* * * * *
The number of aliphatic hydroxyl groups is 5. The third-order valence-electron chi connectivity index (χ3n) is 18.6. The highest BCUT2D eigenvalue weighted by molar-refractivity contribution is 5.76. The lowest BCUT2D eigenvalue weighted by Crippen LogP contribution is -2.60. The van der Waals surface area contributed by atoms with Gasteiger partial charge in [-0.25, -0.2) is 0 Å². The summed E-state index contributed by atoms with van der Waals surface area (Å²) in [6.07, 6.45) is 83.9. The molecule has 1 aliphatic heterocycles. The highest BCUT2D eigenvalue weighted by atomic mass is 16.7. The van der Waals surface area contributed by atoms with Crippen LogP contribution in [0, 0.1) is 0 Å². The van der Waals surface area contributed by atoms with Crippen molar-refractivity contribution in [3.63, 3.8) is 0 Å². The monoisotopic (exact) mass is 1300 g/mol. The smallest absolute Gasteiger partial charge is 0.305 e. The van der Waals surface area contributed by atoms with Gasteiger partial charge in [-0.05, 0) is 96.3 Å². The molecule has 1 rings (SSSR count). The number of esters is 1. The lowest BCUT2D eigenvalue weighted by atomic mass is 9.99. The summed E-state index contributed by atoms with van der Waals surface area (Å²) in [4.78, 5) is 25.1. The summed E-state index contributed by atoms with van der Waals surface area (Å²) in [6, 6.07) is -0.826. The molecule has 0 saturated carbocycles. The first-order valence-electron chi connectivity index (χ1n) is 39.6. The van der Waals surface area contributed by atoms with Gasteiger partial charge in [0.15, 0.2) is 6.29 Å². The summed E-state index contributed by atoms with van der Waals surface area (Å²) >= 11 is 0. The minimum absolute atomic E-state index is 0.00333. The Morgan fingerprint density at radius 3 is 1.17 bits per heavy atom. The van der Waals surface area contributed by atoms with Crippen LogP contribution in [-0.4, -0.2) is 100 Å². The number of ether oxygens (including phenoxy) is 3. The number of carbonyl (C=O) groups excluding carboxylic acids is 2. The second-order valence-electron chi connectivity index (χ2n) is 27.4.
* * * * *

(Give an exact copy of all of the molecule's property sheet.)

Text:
The number of aliphatic hydroxyl groups is 5. The third-order valence-electron chi connectivity index (χ3n) is 18.6. The highest BCUT2D eigenvalue weighted by molar-refractivity contribution is 5.76. The lowest BCUT2D eigenvalue weighted by Crippen LogP contribution is -2.60. The van der Waals surface area contributed by atoms with Gasteiger partial charge in [-0.25, -0.2) is 0 Å². The summed E-state index contributed by atoms with van der Waals surface area (Å²) in [6.07, 6.45) is 83.9. The molecule has 1 aliphatic heterocycles. The highest BCUT2D eigenvalue weighted by atomic mass is 16.7. The van der Waals surface area contributed by atoms with Crippen LogP contribution in [0, 0.1) is 0 Å². The van der Waals surface area contributed by atoms with Crippen molar-refractivity contribution in [3.63, 3.8) is 0 Å². The monoisotopic (exact) mass is 1300 g/mol. The smallest absolute Gasteiger partial charge is 0.305 e. The van der Waals surface area contributed by atoms with Gasteiger partial charge in [-0.05, 0) is 96.3 Å². The molecule has 1 rings (SSSR count). The number of esters is 1. The lowest BCUT2D eigenvalue weighted by atomic mass is 9.99. The summed E-state index contributed by atoms with van der Waals surface area (Å²) in [4.78, 5) is 25.1. The summed E-state index contributed by atoms with van der Waals surface area (Å²) in [6, 6.07) is -0.826. The molecule has 0 saturated carbocycles. The first-order valence-electron chi connectivity index (χ1n) is 39.6. The van der Waals surface area contributed by atoms with Gasteiger partial charge in [0.15, 0.2) is 6.29 Å². The summed E-state index contributed by atoms with van der Waals surface area (Å²) >= 11 is 0. The minimum absolute atomic E-state index is 0.00333. The Morgan fingerprint density at radius 3 is 1.17 bits per heavy atom. The van der Waals surface area contributed by atoms with Crippen LogP contribution in [-0.4, -0.2) is 100 Å². The number of ether oxygens (including phenoxy) is 3. The number of carbonyl (C=O) groups excluding carboxylic acids is 2. The second-order valence-electron chi connectivity index (χ2n) is 27.4.